The Red Mile recounted as the Flames get set for the NHL playoffs
During the Flames' Stanley Cup run in 2004, the Red Mile became ground zero for exuberant fans
The year 2004 was miraculous for the Calgary Flames as they made their quest for the Stanley Cup, although it was ultimately unfulfilled.
The city's population was about 930,000.
Flames' flags flew everywhere. Iginla and Kiprusoff jerseys were selling out. The city was awash in red.
But the place to go on game nights was a stretch of 17th Avenue S.W. dubbed the Red Mile. Business boomed for bars during that 61-day stretch and memorable Flames' Stanley Cup run.
"Game night was total pandemonium," recalls Wayne Leong, owner of Melrose Cafe and Bar. His establishment along 17th Avenue became the epicentre of the Red Mile.
In fact, Leong credits a friend in the media with coming up with the Red Mile term.
"Her and I were talking on the phone and she says, Wayne what should we do? We could call it the Sea of Red? That's one option. How about calling it the Red Mile?" said Leong.
Origin of name
The name stuck and the legend grew through the four rounds of the playoff that year as the Flames kept winning.
Of course, a lot has changed since 2004. Thousands of newcomers have moved to Calgary and that has pushed the number of residents to well over the one million mark. The city has also become much more diverse, and perhaps younger.
As Flames' fans prepare for playoff excitement after a six-year absence, talk of the Red Mile is heating up.
In a post on the weekend on the social media site Reddit, the legendary strip became the topic of conversation.
"New to Calgary. Now that the Flames are in the playoffs, can you explain your experience with the Red Mile? Bar/party recommendations welcomed!" wrote a person known as self.Calgary.
Dozens of responses have been posted since.
"One of my fave memories was walking down the middle of the street on a packed 17th Ave. We had managed to get through the crowd out front of Melrose and were walking west. We'd picked up a six pack after leaving the bar and were enjoying those," wrote MisterYYC_ of the 2004 revelry.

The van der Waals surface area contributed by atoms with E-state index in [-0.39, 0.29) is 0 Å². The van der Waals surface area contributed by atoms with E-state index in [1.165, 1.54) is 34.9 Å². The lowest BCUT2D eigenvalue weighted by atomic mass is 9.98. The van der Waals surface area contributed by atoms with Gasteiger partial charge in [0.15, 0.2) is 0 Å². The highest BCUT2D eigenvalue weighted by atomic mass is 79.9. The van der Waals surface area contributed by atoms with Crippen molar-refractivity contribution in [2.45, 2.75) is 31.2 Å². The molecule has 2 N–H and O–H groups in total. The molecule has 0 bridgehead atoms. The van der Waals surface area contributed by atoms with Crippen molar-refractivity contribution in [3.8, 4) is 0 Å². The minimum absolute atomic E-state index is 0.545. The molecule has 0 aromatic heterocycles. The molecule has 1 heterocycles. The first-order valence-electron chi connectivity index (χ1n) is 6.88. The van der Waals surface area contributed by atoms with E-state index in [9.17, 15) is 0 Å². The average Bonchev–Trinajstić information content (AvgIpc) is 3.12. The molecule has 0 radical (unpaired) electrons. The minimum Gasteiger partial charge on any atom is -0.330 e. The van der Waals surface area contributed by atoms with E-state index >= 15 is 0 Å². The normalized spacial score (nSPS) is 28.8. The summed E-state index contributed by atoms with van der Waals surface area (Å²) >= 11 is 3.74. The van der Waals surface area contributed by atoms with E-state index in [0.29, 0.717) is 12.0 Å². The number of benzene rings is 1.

Some on Reddit noted that the Red Mile phenomenon was really a spontaneous event. The Flames were not expected to do well in the 2004 playoffs. After each surprising win, the enthusiasm grew for the team. And the nightly crowds along the Red Mile swelled.
Some estimates put it as high was 100,000 after some games. Of course, there was the drinking, the altercations, and the flashing. One Reddit poster best described it as "Mardi Gras."
But Leong remembers other things about The Red Mile from marching bands to Chinese dragon dancers.
"I saw people with their kids, three- or four-years-old wearing their jerseys with their moms and dads wearing all the way up to seniors. Everyone was behind it. It was pretty amazing. The thing that was really interesting to me was the camaraderie of the city."
The Flames did qualify for the playoffs in the 2005-2008 seasons. Each time, they failed to advance past the first round. Consequently, the playoff enthusiasm in the city and along the Red Mile quickly dwindled.
On Wednesday night, the Flames will open the 2014-15 playoffs with a seven-game series against the Vancouver Canucks. The first two games are in Vancouver. Still, Calgary police say they will have a greater presence along the Red Mile on game nights.
If the Flames move beyond the first round, excitement in the city will undoubtedly grow. But will the Red Mile experience change?
Melrose is no longer located at 730 17th Avenue S.W. The location is now home to a bakery and cafe. Other establishments are also new to the strip.
We watch with interest to see if the Red Mile is usurped as the playoff place to go in Calgary in 2015.